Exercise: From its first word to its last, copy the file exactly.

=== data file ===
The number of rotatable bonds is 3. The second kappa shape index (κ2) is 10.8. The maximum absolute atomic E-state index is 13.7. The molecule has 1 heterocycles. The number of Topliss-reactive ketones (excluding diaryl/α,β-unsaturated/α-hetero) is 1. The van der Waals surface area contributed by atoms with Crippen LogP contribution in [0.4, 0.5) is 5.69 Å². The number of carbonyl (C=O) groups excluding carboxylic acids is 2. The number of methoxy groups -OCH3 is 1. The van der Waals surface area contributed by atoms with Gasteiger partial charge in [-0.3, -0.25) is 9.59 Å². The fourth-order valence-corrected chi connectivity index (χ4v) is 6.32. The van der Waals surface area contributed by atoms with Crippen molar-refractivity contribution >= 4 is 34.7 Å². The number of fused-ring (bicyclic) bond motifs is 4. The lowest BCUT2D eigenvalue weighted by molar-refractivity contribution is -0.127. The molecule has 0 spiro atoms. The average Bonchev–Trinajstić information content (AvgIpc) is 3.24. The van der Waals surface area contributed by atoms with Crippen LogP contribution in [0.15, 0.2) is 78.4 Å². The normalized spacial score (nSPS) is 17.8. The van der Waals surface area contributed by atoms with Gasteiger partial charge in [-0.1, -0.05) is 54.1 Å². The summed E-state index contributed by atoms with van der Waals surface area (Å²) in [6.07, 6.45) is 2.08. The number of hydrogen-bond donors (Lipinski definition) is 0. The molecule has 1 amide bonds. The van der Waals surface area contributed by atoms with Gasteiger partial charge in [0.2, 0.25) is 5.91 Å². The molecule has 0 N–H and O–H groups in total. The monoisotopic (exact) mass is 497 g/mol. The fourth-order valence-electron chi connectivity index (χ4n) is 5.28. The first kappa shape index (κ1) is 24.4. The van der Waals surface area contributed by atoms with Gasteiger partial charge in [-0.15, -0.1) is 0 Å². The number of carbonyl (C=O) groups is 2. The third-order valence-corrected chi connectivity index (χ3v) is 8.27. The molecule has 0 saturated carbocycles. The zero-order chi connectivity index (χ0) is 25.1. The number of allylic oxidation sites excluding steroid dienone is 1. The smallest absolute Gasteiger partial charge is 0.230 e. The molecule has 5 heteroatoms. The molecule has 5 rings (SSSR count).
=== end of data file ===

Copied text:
The number of rotatable bonds is 3. The second kappa shape index (κ2) is 10.8. The maximum absolute atomic E-state index is 13.7. The molecule has 1 heterocycles. The number of Topliss-reactive ketones (excluding diaryl/α,β-unsaturated/α-hetero) is 1. The van der Waals surface area contributed by atoms with Crippen LogP contribution in [0.4, 0.5) is 5.69 Å². The number of carbonyl (C=O) groups excluding carboxylic acids is 2. The number of methoxy groups -OCH3 is 1. The van der Waals surface area contributed by atoms with Gasteiger partial charge in [-0.3, -0.25) is 9.59 Å². The fourth-order valence-corrected chi connectivity index (χ4v) is 6.32. The van der Waals surface area contributed by atoms with Crippen molar-refractivity contribution >= 4 is 34.7 Å². The number of fused-ring (bicyclic) bond motifs is 4. The lowest BCUT2D eigenvalue weighted by molar-refractivity contribution is -0.127. The molecule has 0 spiro atoms. The average Bonchev–Trinajstić information content (AvgIpc) is 3.24. The van der Waals surface area contributed by atoms with Crippen LogP contribution in [0.15, 0.2) is 78.4 Å². The normalized spacial score (nSPS) is 17.8. The van der Waals surface area contributed by atoms with Gasteiger partial charge in [-0.1, -0.05) is 54.1 Å². The summed E-state index contributed by atoms with van der Waals surface area (Å²) in [6.07, 6.45) is 2.08. The number of hydrogen-bond donors (Lipinski definition) is 0. The molecule has 1 amide bonds. The van der Waals surface area contributed by atoms with Gasteiger partial charge in [0.2, 0.25) is 5.91 Å². The molecule has 0 N–H and O–H groups in total. The monoisotopic (exact) mass is 497 g/mol. The fourth-order valence-electron chi connectivity index (χ4n) is 5.28. The first kappa shape index (κ1) is 24.4. The van der Waals surface area contributed by atoms with Gasteiger partial charge in [-0.15, -0.1) is 0 Å². The number of carbonyl (C=O) groups is 2. The third-order valence-corrected chi connectivity index (χ3v) is 8.27. The molecule has 0 saturated carbocycles. The zero-order chi connectivity index (χ0) is 25.1. The number of allylic oxidation sites excluding steroid dienone is 1. The smallest absolute Gasteiger partial charge is 0.230 e. The molecule has 5 heteroatoms. The molecule has 5 rings (SSSR count).